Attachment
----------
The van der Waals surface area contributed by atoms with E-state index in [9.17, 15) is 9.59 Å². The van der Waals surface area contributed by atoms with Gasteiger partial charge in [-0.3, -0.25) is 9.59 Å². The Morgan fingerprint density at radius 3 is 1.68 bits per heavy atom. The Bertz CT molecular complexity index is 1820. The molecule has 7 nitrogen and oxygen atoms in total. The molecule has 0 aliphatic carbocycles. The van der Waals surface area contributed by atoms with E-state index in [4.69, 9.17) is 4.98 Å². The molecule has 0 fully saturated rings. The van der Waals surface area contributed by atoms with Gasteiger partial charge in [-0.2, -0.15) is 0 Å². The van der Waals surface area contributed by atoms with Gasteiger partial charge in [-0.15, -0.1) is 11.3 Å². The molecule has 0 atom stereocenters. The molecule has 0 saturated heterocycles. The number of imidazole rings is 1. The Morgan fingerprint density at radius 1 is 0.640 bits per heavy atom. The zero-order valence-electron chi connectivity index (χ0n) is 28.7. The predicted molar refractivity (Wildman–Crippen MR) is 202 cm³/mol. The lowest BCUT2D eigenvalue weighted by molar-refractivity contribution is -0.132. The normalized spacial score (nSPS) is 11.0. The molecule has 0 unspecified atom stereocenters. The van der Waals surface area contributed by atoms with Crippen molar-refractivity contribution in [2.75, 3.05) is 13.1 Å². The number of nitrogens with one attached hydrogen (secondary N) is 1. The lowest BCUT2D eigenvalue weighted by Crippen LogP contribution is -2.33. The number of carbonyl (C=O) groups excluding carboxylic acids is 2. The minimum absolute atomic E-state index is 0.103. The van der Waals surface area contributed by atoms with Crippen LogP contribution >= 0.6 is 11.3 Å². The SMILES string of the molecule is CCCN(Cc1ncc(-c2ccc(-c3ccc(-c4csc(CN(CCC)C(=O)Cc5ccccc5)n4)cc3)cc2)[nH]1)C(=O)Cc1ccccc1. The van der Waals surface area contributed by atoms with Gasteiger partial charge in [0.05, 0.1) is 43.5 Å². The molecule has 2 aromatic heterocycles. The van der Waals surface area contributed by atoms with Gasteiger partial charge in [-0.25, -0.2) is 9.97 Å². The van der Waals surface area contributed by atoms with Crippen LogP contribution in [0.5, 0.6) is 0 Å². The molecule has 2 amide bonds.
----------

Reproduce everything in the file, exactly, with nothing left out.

The van der Waals surface area contributed by atoms with E-state index in [9.17, 15) is 9.59 Å². The van der Waals surface area contributed by atoms with Gasteiger partial charge in [-0.3, -0.25) is 9.59 Å². The Morgan fingerprint density at radius 3 is 1.68 bits per heavy atom. The Bertz CT molecular complexity index is 1820. The molecule has 7 nitrogen and oxygen atoms in total. The molecule has 0 aliphatic carbocycles. The van der Waals surface area contributed by atoms with E-state index in [4.69, 9.17) is 4.98 Å². The molecule has 0 fully saturated rings. The van der Waals surface area contributed by atoms with Gasteiger partial charge in [-0.2, -0.15) is 0 Å². The van der Waals surface area contributed by atoms with Gasteiger partial charge in [-0.15, -0.1) is 11.3 Å². The molecule has 0 atom stereocenters. The molecule has 0 saturated heterocycles. The number of imidazole rings is 1. The Morgan fingerprint density at radius 1 is 0.640 bits per heavy atom. The zero-order valence-electron chi connectivity index (χ0n) is 28.7. The predicted molar refractivity (Wildman–Crippen MR) is 202 cm³/mol. The lowest BCUT2D eigenvalue weighted by molar-refractivity contribution is -0.132. The normalized spacial score (nSPS) is 11.0. The molecule has 0 unspecified atom stereocenters. The van der Waals surface area contributed by atoms with Crippen molar-refractivity contribution in [2.75, 3.05) is 13.1 Å². The number of nitrogens with one attached hydrogen (secondary N) is 1. The lowest BCUT2D eigenvalue weighted by Crippen LogP contribution is -2.33. The number of carbonyl (C=O) groups excluding carboxylic acids is 2. The minimum absolute atomic E-state index is 0.103. The van der Waals surface area contributed by atoms with Crippen LogP contribution >= 0.6 is 11.3 Å². The SMILES string of the molecule is CCCN(Cc1ncc(-c2ccc(-c3ccc(-c4csc(CN(CCC)C(=O)Cc5ccccc5)n4)cc3)cc2)[nH]1)C(=O)Cc1ccccc1. The van der Waals surface area contributed by atoms with Gasteiger partial charge in [0.05, 0.1) is 43.5 Å². The molecule has 2 aromatic heterocycles. The van der Waals surface area contributed by atoms with Gasteiger partial charge in [-0.25, -0.2) is 9.97 Å². The van der Waals surface area contributed by atoms with Crippen LogP contribution in [0.5, 0.6) is 0 Å². The molecule has 2 amide bonds.